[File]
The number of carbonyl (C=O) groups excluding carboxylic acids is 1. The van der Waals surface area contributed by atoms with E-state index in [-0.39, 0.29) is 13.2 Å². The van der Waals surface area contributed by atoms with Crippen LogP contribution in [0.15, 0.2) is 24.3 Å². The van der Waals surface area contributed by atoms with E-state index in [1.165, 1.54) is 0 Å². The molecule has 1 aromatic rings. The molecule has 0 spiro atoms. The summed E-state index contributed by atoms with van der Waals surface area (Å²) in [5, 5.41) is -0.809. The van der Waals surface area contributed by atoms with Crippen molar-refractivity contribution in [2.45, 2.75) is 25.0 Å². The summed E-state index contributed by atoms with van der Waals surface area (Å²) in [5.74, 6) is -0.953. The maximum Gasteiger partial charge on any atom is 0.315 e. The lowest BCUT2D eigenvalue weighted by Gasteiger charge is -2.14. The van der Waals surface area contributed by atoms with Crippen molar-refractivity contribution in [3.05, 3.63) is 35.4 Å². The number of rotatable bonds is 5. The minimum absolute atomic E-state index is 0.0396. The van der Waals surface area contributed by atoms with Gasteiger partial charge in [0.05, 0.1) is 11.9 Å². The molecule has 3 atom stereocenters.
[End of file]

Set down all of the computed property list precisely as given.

The number of carbonyl (C=O) groups excluding carboxylic acids is 1. The van der Waals surface area contributed by atoms with E-state index in [-0.39, 0.29) is 13.2 Å². The van der Waals surface area contributed by atoms with Crippen LogP contribution in [0.15, 0.2) is 24.3 Å². The van der Waals surface area contributed by atoms with E-state index in [1.165, 1.54) is 0 Å². The molecule has 1 aromatic rings. The molecule has 0 spiro atoms. The summed E-state index contributed by atoms with van der Waals surface area (Å²) in [5, 5.41) is -0.809. The van der Waals surface area contributed by atoms with Crippen molar-refractivity contribution in [2.45, 2.75) is 25.0 Å². The summed E-state index contributed by atoms with van der Waals surface area (Å²) in [5.74, 6) is -0.953. The maximum Gasteiger partial charge on any atom is 0.315 e. The lowest BCUT2D eigenvalue weighted by Gasteiger charge is -2.14. The van der Waals surface area contributed by atoms with Crippen molar-refractivity contribution in [3.05, 3.63) is 35.4 Å². The number of rotatable bonds is 5. The minimum absolute atomic E-state index is 0.0396. The van der Waals surface area contributed by atoms with Gasteiger partial charge in [0.05, 0.1) is 11.9 Å². The molecule has 3 atom stereocenters.